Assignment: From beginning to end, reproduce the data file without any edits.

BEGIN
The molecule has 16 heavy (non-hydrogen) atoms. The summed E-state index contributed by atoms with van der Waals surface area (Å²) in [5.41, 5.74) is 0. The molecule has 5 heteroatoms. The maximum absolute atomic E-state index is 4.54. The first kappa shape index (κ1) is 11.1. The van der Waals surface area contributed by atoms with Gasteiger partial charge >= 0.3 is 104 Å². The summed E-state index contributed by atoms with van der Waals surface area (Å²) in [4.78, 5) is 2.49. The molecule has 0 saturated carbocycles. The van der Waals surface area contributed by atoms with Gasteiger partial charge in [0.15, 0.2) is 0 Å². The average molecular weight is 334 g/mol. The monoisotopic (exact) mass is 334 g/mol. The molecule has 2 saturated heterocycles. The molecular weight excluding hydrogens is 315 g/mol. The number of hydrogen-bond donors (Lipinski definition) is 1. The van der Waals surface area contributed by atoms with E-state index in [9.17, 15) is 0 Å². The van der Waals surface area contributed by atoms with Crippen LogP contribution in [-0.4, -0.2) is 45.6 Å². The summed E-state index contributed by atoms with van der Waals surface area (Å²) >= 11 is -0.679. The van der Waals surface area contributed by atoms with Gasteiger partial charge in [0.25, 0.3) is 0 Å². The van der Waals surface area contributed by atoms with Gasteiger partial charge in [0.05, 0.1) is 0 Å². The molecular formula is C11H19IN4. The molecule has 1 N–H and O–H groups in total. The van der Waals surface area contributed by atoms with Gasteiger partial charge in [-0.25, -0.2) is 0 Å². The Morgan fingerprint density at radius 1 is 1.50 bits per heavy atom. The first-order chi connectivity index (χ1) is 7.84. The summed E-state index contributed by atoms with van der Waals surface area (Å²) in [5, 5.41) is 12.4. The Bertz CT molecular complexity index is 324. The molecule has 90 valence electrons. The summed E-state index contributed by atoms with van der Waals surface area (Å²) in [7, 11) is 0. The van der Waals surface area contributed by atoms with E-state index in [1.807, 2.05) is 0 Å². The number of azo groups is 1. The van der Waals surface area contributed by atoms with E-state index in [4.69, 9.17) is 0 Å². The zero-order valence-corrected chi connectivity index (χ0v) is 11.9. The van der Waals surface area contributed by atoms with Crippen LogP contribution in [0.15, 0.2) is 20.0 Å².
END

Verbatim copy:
The molecule has 16 heavy (non-hydrogen) atoms. The summed E-state index contributed by atoms with van der Waals surface area (Å²) in [5.41, 5.74) is 0. The molecule has 5 heteroatoms. The maximum absolute atomic E-state index is 4.54. The first kappa shape index (κ1) is 11.1. The van der Waals surface area contributed by atoms with Gasteiger partial charge >= 0.3 is 104 Å². The summed E-state index contributed by atoms with van der Waals surface area (Å²) in [4.78, 5) is 2.49. The molecule has 0 saturated carbocycles. The van der Waals surface area contributed by atoms with Gasteiger partial charge in [0.15, 0.2) is 0 Å². The average molecular weight is 334 g/mol. The monoisotopic (exact) mass is 334 g/mol. The molecule has 2 saturated heterocycles. The molecular weight excluding hydrogens is 315 g/mol. The number of hydrogen-bond donors (Lipinski definition) is 1. The van der Waals surface area contributed by atoms with E-state index in [9.17, 15) is 0 Å². The van der Waals surface area contributed by atoms with Crippen LogP contribution in [-0.4, -0.2) is 45.6 Å². The summed E-state index contributed by atoms with van der Waals surface area (Å²) >= 11 is -0.679. The van der Waals surface area contributed by atoms with Gasteiger partial charge in [0.25, 0.3) is 0 Å². The van der Waals surface area contributed by atoms with Gasteiger partial charge in [0.05, 0.1) is 0 Å². The molecular formula is C11H19IN4. The molecule has 1 N–H and O–H groups in total. The van der Waals surface area contributed by atoms with Gasteiger partial charge in [-0.25, -0.2) is 0 Å². The Morgan fingerprint density at radius 1 is 1.50 bits per heavy atom. The first-order chi connectivity index (χ1) is 7.84. The summed E-state index contributed by atoms with van der Waals surface area (Å²) in [5, 5.41) is 12.4. The Bertz CT molecular complexity index is 324. The molecule has 90 valence electrons. The summed E-state index contributed by atoms with van der Waals surface area (Å²) in [7, 11) is 0. The van der Waals surface area contributed by atoms with E-state index in [1.807, 2.05) is 0 Å². The number of azo groups is 1. The van der Waals surface area contributed by atoms with E-state index in [4.69, 9.17) is 0 Å². The zero-order valence-corrected chi connectivity index (χ0v) is 11.9. The van der Waals surface area contributed by atoms with Crippen LogP contribution in [0.15, 0.2) is 20.0 Å².